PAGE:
What is really important here is not to see the technology as the only musical activity taking place, far from it. The technology needs to be used as one musical resource amongst many, as a stimulus for musical ideas that may be developed with or without the technology. Far from damaging traditional musical activities, our experience with using technology in the music classroom is that it encourages traditional musical activities. Having used technology to explore ideas and to learn musical skills of judgement and style, pupils are more confident in using traditional instruments with all the different excitement of acoustic sounds and live performance. Having experimented with the sounds and styles of a certain type of music such as Jazz or Blues using the supportive environment of the computer, the pupils are more able to use the understanding they have gained to reproduce those styles using other instruments and, of course, their voices.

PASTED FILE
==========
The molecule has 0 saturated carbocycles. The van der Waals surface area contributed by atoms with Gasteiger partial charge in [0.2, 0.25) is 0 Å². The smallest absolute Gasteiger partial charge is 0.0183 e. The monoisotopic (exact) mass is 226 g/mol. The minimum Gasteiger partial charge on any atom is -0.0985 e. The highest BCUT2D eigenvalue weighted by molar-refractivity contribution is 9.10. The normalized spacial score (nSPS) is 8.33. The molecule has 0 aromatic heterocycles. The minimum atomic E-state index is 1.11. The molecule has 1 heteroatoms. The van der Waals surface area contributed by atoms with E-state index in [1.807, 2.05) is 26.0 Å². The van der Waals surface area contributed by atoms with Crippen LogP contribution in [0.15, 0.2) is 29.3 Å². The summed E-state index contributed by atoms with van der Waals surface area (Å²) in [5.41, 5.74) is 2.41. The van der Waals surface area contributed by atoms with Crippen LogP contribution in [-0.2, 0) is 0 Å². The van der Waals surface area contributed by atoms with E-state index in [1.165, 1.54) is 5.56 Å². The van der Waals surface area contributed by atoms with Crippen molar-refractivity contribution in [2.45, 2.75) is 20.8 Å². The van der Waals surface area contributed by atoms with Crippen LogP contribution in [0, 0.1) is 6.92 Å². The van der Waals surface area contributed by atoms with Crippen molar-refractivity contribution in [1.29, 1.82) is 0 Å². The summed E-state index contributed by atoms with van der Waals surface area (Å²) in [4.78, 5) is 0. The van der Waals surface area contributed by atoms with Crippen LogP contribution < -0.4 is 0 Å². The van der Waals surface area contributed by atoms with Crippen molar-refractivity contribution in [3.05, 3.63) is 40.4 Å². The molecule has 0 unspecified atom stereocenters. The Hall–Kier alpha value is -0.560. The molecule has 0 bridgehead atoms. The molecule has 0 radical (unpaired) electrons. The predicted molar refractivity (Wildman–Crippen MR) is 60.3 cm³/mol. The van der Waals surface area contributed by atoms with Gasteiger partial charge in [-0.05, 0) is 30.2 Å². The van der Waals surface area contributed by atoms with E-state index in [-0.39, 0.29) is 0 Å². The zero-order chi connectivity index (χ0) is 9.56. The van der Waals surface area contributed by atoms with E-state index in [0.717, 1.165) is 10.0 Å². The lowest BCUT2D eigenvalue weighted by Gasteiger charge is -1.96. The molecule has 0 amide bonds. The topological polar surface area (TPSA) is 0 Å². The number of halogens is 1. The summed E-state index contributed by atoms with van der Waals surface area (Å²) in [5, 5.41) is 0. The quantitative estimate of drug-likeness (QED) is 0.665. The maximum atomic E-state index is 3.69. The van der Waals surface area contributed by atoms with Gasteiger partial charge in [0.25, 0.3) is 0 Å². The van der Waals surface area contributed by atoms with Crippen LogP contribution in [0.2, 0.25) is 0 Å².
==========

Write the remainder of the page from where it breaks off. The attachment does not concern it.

IT equipment

There is a wide range of equipment that can be used to provide opportunities for sound and sound exploration.
A simple tape recorder can be used very effectively to gather sounds from the environment which can then be played back in the classroom as starting points for composition.
Musical keyboards come in a variety of shapes and sizes. They will have different quality and ranges of sounds as well as other effects and controls. Some keyboards have auto accompaniment facilities which can help to explore styles and form a basis for improvisation. Others will have opportunities to make your own patterns and even you own instruments.